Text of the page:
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Turn eco-anxiety into climate action
Impact July 1, 2022

The eerie orange sky that enveloped the Bay Area during the 2020 wildfires was a surreal and anxiety-inducing sight that made it clear there’s no escape from the climate crisis. Seeing lush forests transformed into blackened landscapes, homes engulfed by flooding, and suffering through smoke-filled skies and sweltering heatwaves all contribute to anxiety about our changing planet. The cumulative effect of these increasing climate disasters can be overwhelming.

Eco-anxiety is spreading worldwide, and scientists say it is a perfectly rational response to what people are experiencing. More than two-thirds of Americans are somewhat or extremely anxious about climate change, according to the American Psychiatric Association.

This anxiety affects younger people even more. The Lancet conducted a global survey of 10,000 young people between 16-25 from 10 countries and found that 84% are worried about climate change. More than half reported feeling sad, anxious, angry, powerless, helpless, and guilty. And 75% said that they think the future is frightening, 83% said that they think people have failed to take care of the planet.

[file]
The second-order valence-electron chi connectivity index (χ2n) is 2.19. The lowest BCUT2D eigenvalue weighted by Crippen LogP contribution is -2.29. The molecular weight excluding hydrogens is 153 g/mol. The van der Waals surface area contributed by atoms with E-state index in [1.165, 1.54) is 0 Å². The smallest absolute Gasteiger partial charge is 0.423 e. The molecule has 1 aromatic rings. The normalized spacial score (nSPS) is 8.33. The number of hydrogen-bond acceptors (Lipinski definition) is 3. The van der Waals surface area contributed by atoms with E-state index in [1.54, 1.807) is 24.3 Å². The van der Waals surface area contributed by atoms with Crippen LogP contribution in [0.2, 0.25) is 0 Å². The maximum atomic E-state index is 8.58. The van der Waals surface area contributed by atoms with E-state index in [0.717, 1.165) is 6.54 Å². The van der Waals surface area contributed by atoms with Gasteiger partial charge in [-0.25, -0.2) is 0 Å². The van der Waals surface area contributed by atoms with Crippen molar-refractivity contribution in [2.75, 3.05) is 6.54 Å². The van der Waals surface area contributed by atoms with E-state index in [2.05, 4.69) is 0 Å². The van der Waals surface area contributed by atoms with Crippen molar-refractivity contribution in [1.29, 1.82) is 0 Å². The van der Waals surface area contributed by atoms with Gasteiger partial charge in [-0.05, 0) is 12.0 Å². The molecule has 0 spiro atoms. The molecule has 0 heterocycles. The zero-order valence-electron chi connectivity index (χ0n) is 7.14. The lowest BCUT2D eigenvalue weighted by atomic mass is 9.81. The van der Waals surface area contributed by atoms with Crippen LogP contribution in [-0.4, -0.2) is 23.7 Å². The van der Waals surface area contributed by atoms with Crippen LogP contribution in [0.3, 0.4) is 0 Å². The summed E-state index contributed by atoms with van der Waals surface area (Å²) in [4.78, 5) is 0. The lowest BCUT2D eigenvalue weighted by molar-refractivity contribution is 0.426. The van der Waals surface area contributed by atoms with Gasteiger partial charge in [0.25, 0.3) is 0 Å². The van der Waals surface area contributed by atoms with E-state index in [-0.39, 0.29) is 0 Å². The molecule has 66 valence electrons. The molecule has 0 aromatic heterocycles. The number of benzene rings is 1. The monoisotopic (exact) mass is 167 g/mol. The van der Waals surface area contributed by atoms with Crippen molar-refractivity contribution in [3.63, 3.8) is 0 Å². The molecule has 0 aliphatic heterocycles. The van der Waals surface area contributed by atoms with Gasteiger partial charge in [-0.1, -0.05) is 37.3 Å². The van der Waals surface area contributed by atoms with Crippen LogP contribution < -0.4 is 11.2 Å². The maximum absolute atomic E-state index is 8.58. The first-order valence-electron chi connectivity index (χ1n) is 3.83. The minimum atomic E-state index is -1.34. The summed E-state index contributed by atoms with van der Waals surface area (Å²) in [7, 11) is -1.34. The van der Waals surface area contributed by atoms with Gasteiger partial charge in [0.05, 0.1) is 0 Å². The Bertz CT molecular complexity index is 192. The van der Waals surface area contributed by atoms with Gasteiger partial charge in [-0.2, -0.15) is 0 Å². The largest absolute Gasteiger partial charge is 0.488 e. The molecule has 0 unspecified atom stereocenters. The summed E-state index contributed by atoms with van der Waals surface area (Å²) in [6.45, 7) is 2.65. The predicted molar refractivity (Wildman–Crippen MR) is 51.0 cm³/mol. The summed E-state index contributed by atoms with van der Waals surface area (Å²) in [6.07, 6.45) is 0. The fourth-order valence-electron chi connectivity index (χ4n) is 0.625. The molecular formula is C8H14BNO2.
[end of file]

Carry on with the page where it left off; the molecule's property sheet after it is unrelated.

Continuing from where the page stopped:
Britt Wray, a Planetary Health Postdoctoral Fellow at Stanford University, contributed to the study and has recently published a book, Generation Dread: Finding Purpose in an Age of Climate Crisis, that explores how we can cope. She says we can build resilience and convert eco-anxiety into a super-fuel to power our fight for a better future. “Rather than bury our heads in the sand and suppress our discomfort, we can harness and transform the distress we feel into meaningful actions and forms of connection,” she writes.

Many young people are doing just that by shifting from a message of doom to one of hope. Wray challenges people to find a balance between hope and fear, build strong social relationships and use your talents and skills to respond to the crisis, whether it’s through activism, community building or lowering your carbon footprint.

Instead of feeling stuck in despair and alienation, we can find a sense of purpose and community in the face of the climate crisis.



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